Australia, November 2009

After leaving Kakadu, we headed east towards Darwin. On the way, we spent a day and a half in Litchfield National Park, lured by the guidebook’s promise of water in both stream and waterfall form.

Some light rain fell in the late afternoon, raising our hopes that we’d see more activity on the roads at night than we had at Kakadu. And we were not disappointed. In addition to many Cane Toads and a few species we had seen before, we saw a couple of frog species we hadn’t previously seen on this trip. This one is Cyclorana australis (Giant Frog). It is a large-ish frog, but not one that I would have called giant.

We also saw one goofy-looking Litoria caerulea (Australian Green Tree Frog or Green Tree Frog or White’s Tree Frog or Dumpy Tree Frog, etc.), familiar from the pet trade.

After seeing so many non-native Hemidactylus frenatus and so few native geckos, I was excited to spot a gecko on the road. When I ran back to check it out, it looked so nondescript that I assumed that it was yet another H. frenatus, and took a quick photo and left. When looking through my photos, I realized that it was indeed a native species. I believe this is Gehyra australis (Northern Dtella).

A fine lizard on the road at night was this Lialis burtonis (Burton’s Snake-lizard). This is the lizard with the biggest range in Australia, at least until it is eventually split into numerous species. These legless lizards have hinged jaws and various other snake-like characteristics.

Litchfield’s roads offered up some snakes as well. This is Boiga irregularis (Brown Tree Snake), well-known as the snake that ate all of Guam’s native birds. The ones in this part of Australia have a particularly dramatic pattern that has earned them the colloquial name “Night Tigers”. They are rear-fanged colubrids that are considered mildly venomous but not dangerous to humans. This one was pretty angry, and I didn’t want to verify its toxicity levels.

This Antaresia childreni (Children’s Python) was at the other extreme of snake agreeability. This species was named not for its small size and cuddly demeanor, but in honor of someone named John George Children. I want to make some joke about Paul Ringo Children, but I will refrain.

The same road also presented us with an Acanthophis praelongus, the dramatically-named Northern Death Adder. These snakes look very much like pit vipers, but Australia has no pit vipers; they are elapids like most of Australia’s venomous snakes. When disturbed, they flatten their bodies and snap into a sort of semi-coiled position. This is a very quick action. One instant the snake is stretched out and inching along lazily, the next instant it is flat, bent, and motionless.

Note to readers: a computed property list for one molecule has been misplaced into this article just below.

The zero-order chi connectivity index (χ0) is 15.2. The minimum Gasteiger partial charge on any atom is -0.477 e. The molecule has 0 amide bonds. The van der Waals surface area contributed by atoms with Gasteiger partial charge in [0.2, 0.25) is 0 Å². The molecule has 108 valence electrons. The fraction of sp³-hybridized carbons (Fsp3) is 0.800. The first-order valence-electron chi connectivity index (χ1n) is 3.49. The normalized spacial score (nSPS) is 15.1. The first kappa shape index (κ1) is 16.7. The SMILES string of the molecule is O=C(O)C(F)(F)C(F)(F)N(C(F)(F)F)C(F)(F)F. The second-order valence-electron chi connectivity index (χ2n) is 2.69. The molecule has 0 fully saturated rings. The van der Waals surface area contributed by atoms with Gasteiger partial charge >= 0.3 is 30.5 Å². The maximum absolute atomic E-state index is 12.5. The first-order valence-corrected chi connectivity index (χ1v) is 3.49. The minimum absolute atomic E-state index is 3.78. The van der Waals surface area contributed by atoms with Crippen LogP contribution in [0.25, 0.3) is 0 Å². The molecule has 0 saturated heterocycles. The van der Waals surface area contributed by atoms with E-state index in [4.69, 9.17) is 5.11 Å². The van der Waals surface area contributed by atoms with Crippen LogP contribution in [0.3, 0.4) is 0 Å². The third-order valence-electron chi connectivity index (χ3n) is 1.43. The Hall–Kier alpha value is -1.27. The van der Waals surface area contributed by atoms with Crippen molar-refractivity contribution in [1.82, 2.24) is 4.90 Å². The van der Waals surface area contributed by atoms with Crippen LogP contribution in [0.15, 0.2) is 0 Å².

Here’s another one we saw the next evening, getting even flatter and more bent.

The final snake species we saw on the Litchfield road was Dendrelaphis punctulata. There were two individuals right next to each other at the side of the road, one alive and one dead. I suspect some amorous activity had been tragically interrupted. When it saw me, the live one decided to escape at top speed, and its top speed was extremely high. I was running alongside it for awhile just to see how fast it would go. I could keep up, but only barely. It ended up in a tree along the side of the road. It was not cooperative for my camera even then, but it did demonstrate that it had excellent climbing skills in addition to its excellent racing skills.

We finally got a good look at Dendrolaphis punctulata a couple of days later at Territory Wildlife Park, a very good zoo operated by the Northern Territory Parks and Wildlife Commission. This snake was a wild animal on the grounds, not a captive. It was engaged in some sort of drama with a small bird that was repeatedly swooping down near the snake’s head. I suspect that the snake was getting too close for comfort to the bird’s nest.

But enough of green tree snakes that are not green, and back to Litchfield Park. One of the spots we visited was Tabletop Swamp. Lonely Planet’s “Watching Wildlife: Australia” had promised us dingos at this spot, but were there dingos? No, there were not. Still, as long as we were there, I chased down some skinks and tiny frogs. Here I am trying to wrangle a tiny frog so it will sit still long enough for a photograph.